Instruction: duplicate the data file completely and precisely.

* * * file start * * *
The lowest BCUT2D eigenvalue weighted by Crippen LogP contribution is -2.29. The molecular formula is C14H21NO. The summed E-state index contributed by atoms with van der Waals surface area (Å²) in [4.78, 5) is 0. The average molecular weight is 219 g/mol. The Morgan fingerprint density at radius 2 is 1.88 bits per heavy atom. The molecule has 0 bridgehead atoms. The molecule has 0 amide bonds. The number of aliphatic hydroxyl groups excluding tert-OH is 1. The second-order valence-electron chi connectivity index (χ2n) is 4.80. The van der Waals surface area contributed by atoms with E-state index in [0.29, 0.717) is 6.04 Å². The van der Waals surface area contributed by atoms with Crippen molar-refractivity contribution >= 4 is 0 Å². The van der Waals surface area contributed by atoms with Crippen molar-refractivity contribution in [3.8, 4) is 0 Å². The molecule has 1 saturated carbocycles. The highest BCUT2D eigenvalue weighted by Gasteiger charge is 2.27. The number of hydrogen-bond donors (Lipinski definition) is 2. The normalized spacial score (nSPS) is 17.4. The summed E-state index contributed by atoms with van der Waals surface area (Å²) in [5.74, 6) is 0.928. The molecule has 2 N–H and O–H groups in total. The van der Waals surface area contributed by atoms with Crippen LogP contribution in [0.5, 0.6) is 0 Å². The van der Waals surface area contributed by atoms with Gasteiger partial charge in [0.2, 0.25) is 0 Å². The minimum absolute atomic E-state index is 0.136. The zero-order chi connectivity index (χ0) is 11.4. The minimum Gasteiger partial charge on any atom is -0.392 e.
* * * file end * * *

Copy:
The lowest BCUT2D eigenvalue weighted by Crippen LogP contribution is -2.29. The molecular formula is C14H21NO. The summed E-state index contributed by atoms with van der Waals surface area (Å²) in [4.78, 5) is 0. The average molecular weight is 219 g/mol. The Morgan fingerprint density at radius 2 is 1.88 bits per heavy atom. The molecule has 0 bridgehead atoms. The molecule has 0 amide bonds. The number of aliphatic hydroxyl groups excluding tert-OH is 1. The second-order valence-electron chi connectivity index (χ2n) is 4.80. The van der Waals surface area contributed by atoms with E-state index in [0.29, 0.717) is 6.04 Å². The van der Waals surface area contributed by atoms with Crippen molar-refractivity contribution >= 4 is 0 Å². The van der Waals surface area contributed by atoms with Crippen molar-refractivity contribution in [3.8, 4) is 0 Å². The molecule has 1 saturated carbocycles. The highest BCUT2D eigenvalue weighted by Gasteiger charge is 2.27. The number of hydrogen-bond donors (Lipinski definition) is 2. The normalized spacial score (nSPS) is 17.4. The summed E-state index contributed by atoms with van der Waals surface area (Å²) in [5.74, 6) is 0.928. The molecule has 2 N–H and O–H groups in total. The van der Waals surface area contributed by atoms with Crippen LogP contribution in [0.5, 0.6) is 0 Å². The van der Waals surface area contributed by atoms with Gasteiger partial charge in [0.2, 0.25) is 0 Å². The minimum absolute atomic E-state index is 0.136. The zero-order chi connectivity index (χ0) is 11.4. The minimum Gasteiger partial charge on any atom is -0.392 e.